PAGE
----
We’re close to the start of a new school year. Here are some books by authors appearing at this year’s Vancouver Writers Fest (October 17-23) in which schools play a pivotal role in the life of the characters.
Trying to fit in at school can be a rough experience for anyone, but even more so if you’re, well, not even human. Booger Lizk’t lives with his lizard family deep below the Earth’s surface, but one day, they have to flee their community for good and survive among humans. The Lizk’t family of Elberon now passes as the Tomkins family of Eagle Valley. “Tommy Tomkins” wears a human face to school but he still doesn’t fit in. He’s bullied by students and has to endure watching a TV show in which outer-space lizards invade the Earth. Only Dung Tran, an immigrant from Vietnam and fellow outsider, sees Tommy for who he is inside and now Tommy wonders whether their friendship can survive the truth. Author Jonathan Hill draws on the experiences of his Vietnamese American family to tell us a funny and insightful story about the immigrant experience and the perils of middle school. Grades 4-7
We all have things that scare us and test our limits. Facing such challenges alone can be hard, but when there’s a community of well-wishers around you, things are a little easier. In Johnnie Christmas’s middle grade graphic novel Swim Team, we meet Bree, who is excited about studying at a new school, but then she’s stuck with the only elective that fits her schedule, the dreaded Swim 101. Swimming scares Bree, but thankfully, Etta, an elderly occupant of her apartment building and former swim team captain, is willing to help. Bree trains hard with Etta and soon a community of well-wishers is hoping that Bree can turn the school’s failing swim team around in their match against the prestigious Holyoke Prep. It will take all that Bree has learned and then some more to achieve this feat. This is a heartwarming and uplifting novel about the importance of community and facing one’s fears. Grades 4-7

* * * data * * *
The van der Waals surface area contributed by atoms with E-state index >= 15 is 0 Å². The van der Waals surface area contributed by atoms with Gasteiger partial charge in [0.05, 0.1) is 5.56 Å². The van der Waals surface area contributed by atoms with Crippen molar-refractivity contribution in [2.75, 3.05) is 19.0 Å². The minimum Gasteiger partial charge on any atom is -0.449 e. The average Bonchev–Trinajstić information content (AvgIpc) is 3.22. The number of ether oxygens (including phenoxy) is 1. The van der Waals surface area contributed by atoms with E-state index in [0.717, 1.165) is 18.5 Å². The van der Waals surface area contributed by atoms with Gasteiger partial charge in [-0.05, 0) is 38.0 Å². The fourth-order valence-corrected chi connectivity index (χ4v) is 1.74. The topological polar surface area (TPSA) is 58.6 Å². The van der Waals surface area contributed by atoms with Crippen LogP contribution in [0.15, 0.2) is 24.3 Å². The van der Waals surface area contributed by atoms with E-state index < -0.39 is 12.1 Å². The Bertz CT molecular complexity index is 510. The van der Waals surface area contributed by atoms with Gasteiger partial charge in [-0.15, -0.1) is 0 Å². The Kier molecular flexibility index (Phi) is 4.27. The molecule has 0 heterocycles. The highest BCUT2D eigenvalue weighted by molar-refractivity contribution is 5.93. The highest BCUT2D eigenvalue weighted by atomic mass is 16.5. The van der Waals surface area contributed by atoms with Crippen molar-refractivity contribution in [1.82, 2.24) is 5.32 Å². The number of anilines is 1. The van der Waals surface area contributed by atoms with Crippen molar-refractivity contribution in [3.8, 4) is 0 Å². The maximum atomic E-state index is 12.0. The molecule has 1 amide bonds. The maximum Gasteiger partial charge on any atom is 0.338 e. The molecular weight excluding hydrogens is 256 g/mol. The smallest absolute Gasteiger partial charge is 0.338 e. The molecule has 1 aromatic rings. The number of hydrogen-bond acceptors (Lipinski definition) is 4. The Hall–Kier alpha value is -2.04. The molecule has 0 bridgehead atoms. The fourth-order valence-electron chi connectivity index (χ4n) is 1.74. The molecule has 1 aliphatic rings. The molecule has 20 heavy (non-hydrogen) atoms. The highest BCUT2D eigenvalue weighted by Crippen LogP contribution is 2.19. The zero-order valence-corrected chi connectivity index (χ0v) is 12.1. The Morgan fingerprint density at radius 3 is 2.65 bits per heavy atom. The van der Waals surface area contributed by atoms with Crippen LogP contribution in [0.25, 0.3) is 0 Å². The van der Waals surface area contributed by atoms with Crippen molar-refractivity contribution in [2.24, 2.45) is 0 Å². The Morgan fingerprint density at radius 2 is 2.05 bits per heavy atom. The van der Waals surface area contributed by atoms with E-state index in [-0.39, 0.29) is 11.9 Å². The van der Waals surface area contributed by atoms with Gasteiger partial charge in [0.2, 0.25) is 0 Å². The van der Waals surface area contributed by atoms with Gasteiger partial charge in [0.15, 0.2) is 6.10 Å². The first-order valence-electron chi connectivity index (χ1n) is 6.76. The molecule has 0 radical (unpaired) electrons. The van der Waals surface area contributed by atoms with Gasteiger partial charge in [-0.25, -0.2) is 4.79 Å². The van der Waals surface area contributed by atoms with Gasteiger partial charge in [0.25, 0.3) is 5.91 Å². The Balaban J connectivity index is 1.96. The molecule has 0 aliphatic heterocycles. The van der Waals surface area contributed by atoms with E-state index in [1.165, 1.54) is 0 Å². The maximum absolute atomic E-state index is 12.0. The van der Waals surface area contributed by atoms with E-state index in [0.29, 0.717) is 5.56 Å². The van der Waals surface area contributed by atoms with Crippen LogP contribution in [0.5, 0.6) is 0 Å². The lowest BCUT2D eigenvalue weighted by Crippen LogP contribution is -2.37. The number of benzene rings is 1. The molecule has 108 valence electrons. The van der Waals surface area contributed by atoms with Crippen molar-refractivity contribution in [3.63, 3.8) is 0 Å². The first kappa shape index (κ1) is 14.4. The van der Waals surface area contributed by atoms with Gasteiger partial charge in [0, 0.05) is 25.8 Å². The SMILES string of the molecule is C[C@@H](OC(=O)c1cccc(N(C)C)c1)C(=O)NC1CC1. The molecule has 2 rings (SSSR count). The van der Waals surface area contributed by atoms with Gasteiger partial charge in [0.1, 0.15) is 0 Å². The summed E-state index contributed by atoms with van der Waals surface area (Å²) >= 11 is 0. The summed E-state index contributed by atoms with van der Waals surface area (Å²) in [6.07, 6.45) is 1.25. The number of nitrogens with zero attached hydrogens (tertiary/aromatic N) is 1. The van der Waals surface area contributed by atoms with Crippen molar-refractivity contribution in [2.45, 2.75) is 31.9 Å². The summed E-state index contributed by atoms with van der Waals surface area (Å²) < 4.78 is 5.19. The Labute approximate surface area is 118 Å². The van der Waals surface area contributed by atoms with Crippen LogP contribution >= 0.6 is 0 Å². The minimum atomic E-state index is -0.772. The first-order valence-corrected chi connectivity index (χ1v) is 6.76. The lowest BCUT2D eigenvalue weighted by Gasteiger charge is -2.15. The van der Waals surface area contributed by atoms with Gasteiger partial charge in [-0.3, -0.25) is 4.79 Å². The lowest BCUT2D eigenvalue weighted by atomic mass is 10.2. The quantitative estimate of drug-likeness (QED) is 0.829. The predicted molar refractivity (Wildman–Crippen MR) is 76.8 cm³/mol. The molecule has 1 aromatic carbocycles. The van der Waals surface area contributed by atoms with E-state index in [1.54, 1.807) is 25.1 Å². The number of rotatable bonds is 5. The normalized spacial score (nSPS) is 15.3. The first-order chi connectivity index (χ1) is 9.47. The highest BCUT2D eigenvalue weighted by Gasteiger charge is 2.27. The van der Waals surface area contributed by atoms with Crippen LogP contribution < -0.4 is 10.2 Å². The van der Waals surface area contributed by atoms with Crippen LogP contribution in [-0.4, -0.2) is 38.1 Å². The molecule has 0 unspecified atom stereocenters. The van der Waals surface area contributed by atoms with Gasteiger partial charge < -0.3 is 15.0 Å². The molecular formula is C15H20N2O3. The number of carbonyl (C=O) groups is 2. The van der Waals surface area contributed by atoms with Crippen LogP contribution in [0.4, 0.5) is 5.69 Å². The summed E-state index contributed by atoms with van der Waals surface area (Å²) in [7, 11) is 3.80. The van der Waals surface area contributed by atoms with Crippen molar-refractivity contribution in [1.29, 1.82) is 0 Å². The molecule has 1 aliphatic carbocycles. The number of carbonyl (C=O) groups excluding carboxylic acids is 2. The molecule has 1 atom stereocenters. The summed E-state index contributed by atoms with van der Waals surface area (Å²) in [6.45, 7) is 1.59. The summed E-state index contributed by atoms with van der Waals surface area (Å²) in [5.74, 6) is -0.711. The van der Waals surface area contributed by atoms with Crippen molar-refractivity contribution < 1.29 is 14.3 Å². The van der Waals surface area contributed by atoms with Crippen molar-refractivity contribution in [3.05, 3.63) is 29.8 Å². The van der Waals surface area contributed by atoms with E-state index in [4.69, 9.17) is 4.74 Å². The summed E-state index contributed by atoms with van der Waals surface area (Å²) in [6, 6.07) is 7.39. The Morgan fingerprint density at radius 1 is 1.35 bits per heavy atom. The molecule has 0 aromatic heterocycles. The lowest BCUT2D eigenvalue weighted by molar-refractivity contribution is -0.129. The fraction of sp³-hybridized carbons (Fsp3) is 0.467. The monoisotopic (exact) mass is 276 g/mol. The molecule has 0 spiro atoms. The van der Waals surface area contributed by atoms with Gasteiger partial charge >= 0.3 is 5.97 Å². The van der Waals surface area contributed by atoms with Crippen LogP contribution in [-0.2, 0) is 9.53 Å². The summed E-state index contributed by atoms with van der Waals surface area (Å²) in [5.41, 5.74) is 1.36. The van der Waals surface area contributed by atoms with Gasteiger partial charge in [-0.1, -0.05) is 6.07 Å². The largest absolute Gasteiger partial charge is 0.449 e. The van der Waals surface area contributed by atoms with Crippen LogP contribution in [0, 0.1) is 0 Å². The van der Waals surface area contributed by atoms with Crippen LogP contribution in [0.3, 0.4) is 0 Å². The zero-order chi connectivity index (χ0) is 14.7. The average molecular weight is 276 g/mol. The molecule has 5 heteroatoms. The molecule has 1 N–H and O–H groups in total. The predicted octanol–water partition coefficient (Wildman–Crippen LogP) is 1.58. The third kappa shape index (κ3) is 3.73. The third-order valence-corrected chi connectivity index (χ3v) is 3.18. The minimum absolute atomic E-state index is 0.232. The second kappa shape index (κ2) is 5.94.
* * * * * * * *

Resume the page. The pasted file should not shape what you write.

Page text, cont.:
The title of this book is In the Key of Dale and it is to indicate that the protagonist – sixteen-year-old Dale Cardigan – very much marches to the beat of his own drum. Dale is a loner, invisible to everyone at his all-boys high school. He doesn’t relate to the boys at school, his stepbrother or even his mom, who doesn’t notice Dale’s musical skills. Rusty, his classmate, is the only one Dale befriends by chance and who gets a rare look at Dale’s complex life outside school, like his habit of writing letters to his dead father. In these letters Dale tells his father everything he can’t bring himself to tell his mother and also the unexpected developments that are taking place in his life, such as his growing attraction to Rusty, which seems doomed to remain one-sided. However, when Dale stumbles upon a family secret, it is to Rusty that Dale turns for help. In the Key of Dale is profoundly moving coming-of-age book about a boy who finds a way out of his grief and loneliness, toward the melodic light of adulthood. Grades 9-12